Ambrose Property Group on Thursday responded to the city’s move to use eminent domain to take control over the GM stamping plant site the company owns, calling the action “unlawfully threatening” and a violation of an agreement between the development firm and Mayor Joe Hogsett’s administration.
The city sent a letter to Ambrose on Oct. 2 saying it wanted to acquire the 103-acre site—where Ambrose recently scrapped plans for a $1.4 billion, mixed-use development it named Waterside—and would use the legal process to force a sale, if necessary.
But Ambrose said in a statement Thursday that the move was “unfortunate and problematic on several fronts.”
The firm said it is willing to “discuss with the city the best path forward for Waterside and welcomes the city’s participation if it wants to be a productive part of the process.” But Ambrose said the city must come to the table in good faith.
“That process must involve putting the parties back in the positions they occupied before the city began making its illegal and baseless threats to take Waterside from its rightful owner,” the company said.
The company, through its Chicago-based law firm Quinn Emanuel, also sent a letter to city officials claiming they had made several “false and misleading statements” about the city’s legal ability to acquire the property.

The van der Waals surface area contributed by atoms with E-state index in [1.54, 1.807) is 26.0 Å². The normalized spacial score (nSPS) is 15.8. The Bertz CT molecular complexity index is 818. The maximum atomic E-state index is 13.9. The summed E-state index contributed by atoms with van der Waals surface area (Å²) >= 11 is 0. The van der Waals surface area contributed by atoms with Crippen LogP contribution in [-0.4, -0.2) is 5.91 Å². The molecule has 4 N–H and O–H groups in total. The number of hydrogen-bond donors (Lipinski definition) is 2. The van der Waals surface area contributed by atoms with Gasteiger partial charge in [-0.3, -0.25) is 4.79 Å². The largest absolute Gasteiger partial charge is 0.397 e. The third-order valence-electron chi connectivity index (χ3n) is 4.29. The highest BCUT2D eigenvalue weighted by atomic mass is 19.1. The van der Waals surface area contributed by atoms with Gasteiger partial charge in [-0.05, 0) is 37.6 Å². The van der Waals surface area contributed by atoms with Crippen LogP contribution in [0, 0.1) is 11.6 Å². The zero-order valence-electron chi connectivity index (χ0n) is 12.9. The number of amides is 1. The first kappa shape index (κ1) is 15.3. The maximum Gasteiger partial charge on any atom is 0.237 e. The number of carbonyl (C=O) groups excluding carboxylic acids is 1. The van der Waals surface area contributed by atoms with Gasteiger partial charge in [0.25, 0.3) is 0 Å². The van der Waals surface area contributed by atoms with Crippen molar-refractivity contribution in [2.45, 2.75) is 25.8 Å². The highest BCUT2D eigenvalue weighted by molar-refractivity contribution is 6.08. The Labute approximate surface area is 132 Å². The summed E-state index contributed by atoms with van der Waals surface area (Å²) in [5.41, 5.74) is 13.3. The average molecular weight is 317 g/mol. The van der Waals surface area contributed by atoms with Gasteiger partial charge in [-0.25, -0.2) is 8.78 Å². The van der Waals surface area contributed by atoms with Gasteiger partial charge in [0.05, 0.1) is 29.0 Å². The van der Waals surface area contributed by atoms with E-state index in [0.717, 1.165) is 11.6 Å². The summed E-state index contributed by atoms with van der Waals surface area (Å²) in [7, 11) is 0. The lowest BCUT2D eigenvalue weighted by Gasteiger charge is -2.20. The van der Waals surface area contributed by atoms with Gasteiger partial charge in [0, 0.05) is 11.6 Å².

The company has been damaged by the city’s claim it can purchase the property, the letter said.
Taylor Schaffer, the mayor’s deputy chief of staff for communications, said officials are still reviewing the letter. But, she said, “It is obviously not the response that we—or neighborhood leaders—were hoping to receive.”
The city’s letter to Ambrose, penned by City Corporation Counsel Donald Morgan last week, indicated the city was open to negotiating a deal with Ambrose to sell the property, but had already “set in motion the required steps under state law” to move forward with the eminent domain process if those talks break down or do not occur.
To “avoid the delay and expense of a court process, we would welcome the opportunity to begin negotiation acquisition of the property immediately,” the letter said.
Schaffer said the city’s preference is still “to reach an agreement with Ambrose that will ensure a future for this site in keeping with both its potential and prior development commitments. We stand ready to begin those conversations, and remain optimistic that they will produce productive outcomes for the property and the surrounding neighborhoods.”
Ambrose announced on Sept. 27 it was dropping plans to redevelop the former stamping plant site on the west edge of downtown. The Waterside project would have included 1,350 residential units, 620 hotel rooms, 2.75 million square feet of office space and 100,000 square feet of retail space.
At that time, it indicated a desire to sell the land to another developer who could move the project forward and had already enlisted JLL to look for buyers.